Second Circuit Addresses the Standard for Punitive Damages Under the NYC Human Rights Law

In Chauca v. Abraham, No. 15-1720, 2016 WL 6436834 (2d Cir. Nov. 1, 2016), a pregnancy discrimination case, the Second Circuit certified to the New York Court of Appeals the following question:

What is the standard for finding a defendant liable for punitive damages under the New York City Human Rights Law, N.Y.C. Admin. Code § 8–502?

The court framed the issue, and summarized its reason for certifying, as follows:

What is the meaning of the phrase “shall be construed liberally”? Just as the recipe instruction to “apply liberally” has bedeviled many an amateur chef, the New York City Council’s directive that courts shall construe the City’s Human Rights Law (“NYCHRL”) liberally presents its own interpretive challenge. We confront a seemingly straightforward but surprisingly vexing question: what is the standard for a punitive damages award for unlawful discriminatory acts in violation of the NYCHRL? Is it the same as the standard for awarding punitive damages under Title VII? If not, what standard should courts apply? As we explain, we think this question would be more appropriately answered by the New York Court of Appeals.
In 2005 the City Council, concerned that the NYCHRL had been interpreted too narrowly by courts in the past—often by drawing on corresponding federal standards—amended the New York City Administrative Code to ensure that “[t]he provisions of [the NYCHRL] shall be construed liberally … regardless of whether [related] federal or New York State civil and human rights laws … have been so construed.” Local Civil Rights Restoration Act of 2005, N.Y.C. Local Law No. 85 of 2005 (Oct. 3, 2005) § 7, N.Y.C. Admin. Code § 8–130 (“Restoration Act”). We have since recognized that “courts must analyze NYCHRL claims separately and independently from any federal and state law claims.” Mihalik v. Credit Agricole Cheuvreux N. Am., Inc., 715 F.3d 102, 109 (2d Cir. 2013). This task is not always uncomplicated, however. The Restoration Act identifies a handful of code provisions that had been interpreted too narrowly by courts, but it otherwise provides no specific guidance concerning how the NYCHRL should be “construed liberally” and independently of state and federal law in its particular applications.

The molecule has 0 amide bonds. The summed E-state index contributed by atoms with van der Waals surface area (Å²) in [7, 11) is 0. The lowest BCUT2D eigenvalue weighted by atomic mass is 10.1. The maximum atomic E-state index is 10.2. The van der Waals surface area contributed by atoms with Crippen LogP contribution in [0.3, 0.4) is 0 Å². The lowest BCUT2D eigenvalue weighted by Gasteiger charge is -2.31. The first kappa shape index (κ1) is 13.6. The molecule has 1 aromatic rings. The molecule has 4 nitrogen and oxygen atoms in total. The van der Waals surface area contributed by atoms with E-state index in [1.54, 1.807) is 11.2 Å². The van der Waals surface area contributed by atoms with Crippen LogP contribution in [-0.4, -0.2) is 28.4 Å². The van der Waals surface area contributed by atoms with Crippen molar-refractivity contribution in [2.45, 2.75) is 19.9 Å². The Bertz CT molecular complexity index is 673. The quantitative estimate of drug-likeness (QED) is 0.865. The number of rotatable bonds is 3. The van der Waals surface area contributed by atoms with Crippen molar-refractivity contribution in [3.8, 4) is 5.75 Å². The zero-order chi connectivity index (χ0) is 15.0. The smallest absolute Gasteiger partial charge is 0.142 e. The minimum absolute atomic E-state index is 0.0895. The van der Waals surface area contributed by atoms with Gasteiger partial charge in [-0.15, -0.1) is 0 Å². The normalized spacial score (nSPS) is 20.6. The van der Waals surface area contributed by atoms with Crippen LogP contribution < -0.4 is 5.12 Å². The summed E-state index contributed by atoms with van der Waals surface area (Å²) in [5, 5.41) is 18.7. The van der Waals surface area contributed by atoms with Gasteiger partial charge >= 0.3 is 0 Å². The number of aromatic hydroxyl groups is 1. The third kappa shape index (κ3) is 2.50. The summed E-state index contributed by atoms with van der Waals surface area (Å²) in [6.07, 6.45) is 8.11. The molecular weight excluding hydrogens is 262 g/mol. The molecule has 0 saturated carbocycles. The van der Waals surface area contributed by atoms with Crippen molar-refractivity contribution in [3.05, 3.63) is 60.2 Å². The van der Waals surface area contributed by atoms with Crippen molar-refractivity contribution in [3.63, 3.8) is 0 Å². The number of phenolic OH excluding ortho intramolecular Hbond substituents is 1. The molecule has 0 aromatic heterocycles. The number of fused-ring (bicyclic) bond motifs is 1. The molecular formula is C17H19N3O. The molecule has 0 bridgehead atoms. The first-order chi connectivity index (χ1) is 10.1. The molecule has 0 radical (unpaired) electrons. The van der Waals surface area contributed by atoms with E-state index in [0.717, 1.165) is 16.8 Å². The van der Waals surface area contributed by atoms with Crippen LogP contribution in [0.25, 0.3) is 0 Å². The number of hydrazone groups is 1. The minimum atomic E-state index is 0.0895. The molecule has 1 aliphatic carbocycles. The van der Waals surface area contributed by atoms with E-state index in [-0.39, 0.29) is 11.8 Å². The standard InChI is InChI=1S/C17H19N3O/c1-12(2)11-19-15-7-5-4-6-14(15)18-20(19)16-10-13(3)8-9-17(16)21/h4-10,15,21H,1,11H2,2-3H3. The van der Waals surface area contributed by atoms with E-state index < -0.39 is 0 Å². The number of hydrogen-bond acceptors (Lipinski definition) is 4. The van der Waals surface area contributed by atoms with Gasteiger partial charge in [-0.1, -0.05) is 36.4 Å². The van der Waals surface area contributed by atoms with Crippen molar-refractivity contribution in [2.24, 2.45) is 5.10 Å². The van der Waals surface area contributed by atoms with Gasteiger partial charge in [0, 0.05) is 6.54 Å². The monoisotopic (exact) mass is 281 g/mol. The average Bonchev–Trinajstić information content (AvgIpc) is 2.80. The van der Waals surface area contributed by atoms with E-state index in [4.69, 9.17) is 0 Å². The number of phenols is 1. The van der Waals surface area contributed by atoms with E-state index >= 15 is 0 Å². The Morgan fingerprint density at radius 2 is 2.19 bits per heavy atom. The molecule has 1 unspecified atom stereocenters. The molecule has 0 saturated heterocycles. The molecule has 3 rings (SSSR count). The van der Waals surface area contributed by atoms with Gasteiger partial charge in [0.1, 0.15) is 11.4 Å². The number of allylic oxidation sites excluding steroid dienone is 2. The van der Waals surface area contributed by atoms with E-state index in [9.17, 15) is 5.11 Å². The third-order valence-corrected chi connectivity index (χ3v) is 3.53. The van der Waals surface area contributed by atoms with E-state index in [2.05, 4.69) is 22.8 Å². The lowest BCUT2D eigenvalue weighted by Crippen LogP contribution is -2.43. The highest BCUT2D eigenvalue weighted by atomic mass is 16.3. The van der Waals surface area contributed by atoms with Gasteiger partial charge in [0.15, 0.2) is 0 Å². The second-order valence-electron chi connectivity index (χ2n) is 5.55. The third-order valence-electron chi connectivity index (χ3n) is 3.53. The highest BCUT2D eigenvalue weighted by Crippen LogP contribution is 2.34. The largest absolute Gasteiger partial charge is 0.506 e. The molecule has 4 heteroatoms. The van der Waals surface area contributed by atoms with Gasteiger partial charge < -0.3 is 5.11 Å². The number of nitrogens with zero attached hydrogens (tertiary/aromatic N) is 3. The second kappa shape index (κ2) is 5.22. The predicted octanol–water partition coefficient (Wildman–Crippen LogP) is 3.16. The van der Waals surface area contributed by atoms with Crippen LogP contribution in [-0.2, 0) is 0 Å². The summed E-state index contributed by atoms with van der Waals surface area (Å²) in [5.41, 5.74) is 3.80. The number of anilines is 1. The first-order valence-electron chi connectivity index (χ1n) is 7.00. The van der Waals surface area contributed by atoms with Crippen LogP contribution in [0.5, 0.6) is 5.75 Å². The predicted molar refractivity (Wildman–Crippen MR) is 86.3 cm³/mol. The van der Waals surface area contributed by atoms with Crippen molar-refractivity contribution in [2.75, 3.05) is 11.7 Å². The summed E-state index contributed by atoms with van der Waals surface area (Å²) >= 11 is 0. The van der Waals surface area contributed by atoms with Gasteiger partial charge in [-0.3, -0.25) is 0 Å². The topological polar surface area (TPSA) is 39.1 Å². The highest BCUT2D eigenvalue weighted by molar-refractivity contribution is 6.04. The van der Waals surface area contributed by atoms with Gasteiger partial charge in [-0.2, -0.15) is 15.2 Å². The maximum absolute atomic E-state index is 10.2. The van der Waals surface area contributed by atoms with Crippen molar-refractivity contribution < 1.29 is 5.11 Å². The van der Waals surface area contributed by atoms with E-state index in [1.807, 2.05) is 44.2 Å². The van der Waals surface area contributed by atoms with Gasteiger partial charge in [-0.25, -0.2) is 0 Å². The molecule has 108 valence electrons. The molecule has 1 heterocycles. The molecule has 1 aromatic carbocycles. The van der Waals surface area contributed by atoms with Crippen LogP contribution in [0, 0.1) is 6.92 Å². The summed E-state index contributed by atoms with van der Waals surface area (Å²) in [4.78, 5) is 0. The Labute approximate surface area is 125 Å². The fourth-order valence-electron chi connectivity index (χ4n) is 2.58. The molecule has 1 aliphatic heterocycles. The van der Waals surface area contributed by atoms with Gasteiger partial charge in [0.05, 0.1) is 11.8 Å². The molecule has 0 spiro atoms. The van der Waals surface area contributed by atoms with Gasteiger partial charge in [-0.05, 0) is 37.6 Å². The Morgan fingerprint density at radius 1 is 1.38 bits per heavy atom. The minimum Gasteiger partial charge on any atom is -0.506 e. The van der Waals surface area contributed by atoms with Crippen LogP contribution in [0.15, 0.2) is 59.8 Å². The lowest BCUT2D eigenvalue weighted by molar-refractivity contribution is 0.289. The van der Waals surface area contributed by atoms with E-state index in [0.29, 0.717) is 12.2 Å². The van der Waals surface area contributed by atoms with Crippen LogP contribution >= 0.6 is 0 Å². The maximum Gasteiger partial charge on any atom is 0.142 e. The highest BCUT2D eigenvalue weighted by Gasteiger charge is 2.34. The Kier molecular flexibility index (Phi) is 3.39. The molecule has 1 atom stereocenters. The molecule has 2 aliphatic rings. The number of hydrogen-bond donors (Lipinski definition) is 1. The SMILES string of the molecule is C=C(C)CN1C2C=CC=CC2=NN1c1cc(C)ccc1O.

This brings us to the case at hand, which involves a dispute over the standard for establishing liability for punitive damages under the NYCHRL. Plaintiff-Appellant Veronika Chauca prevailed in a jury trial against Defendants-Appellees Dr. Jamil Abraham, Ann Marie Garriques, and Park Management Systems, LLC (a.k.a. Park Health Center) on her claim of pregnancy discrimination in violation of federal, state, and city law. Before the case was submitted to the jury, however, the district court denied Chauca’s request to provide a jury instruction on punitive damages under the NYCHRL. The court declined to do so because it found that Chauca had put forward no evidence that her employer intentionally discriminated against her with malice or reckless indifference for her protected rights—the standard for an award of punitive damages under the corresponding pregnancy discrimination provisions of federal law contained in Title VII. Chauca appeals that decision, arguing that the district court failed to construe the NYCHRL’s standard for punitive damages liability “liberally” and to analyze it “independently” of federal law. The question before this Court, then, is whether the standard for punitive damages is the same under both Title VII and the NYCHRL, or if a “liberally” construed NYCHRL might set forth a broader standard for liability.

The court concluded that “the Restoration Act, the relevant sections of the NYCHRL, and New York case law do not resolve this question” and therefore certified it to the New York Court of Appeals.

The National Employment lawyers Association, New York Affiliate (NELA/NY) filed an Amicus Brief, asserting (inter alia) that “the question of whether the employer proved the factors necessary for mitigation of punitive damages is a question for the jury” and that “[t]he jury should be charged based on the criteria set forth in [N.Y.C. Administrative Code section] 8-107(13)(d).”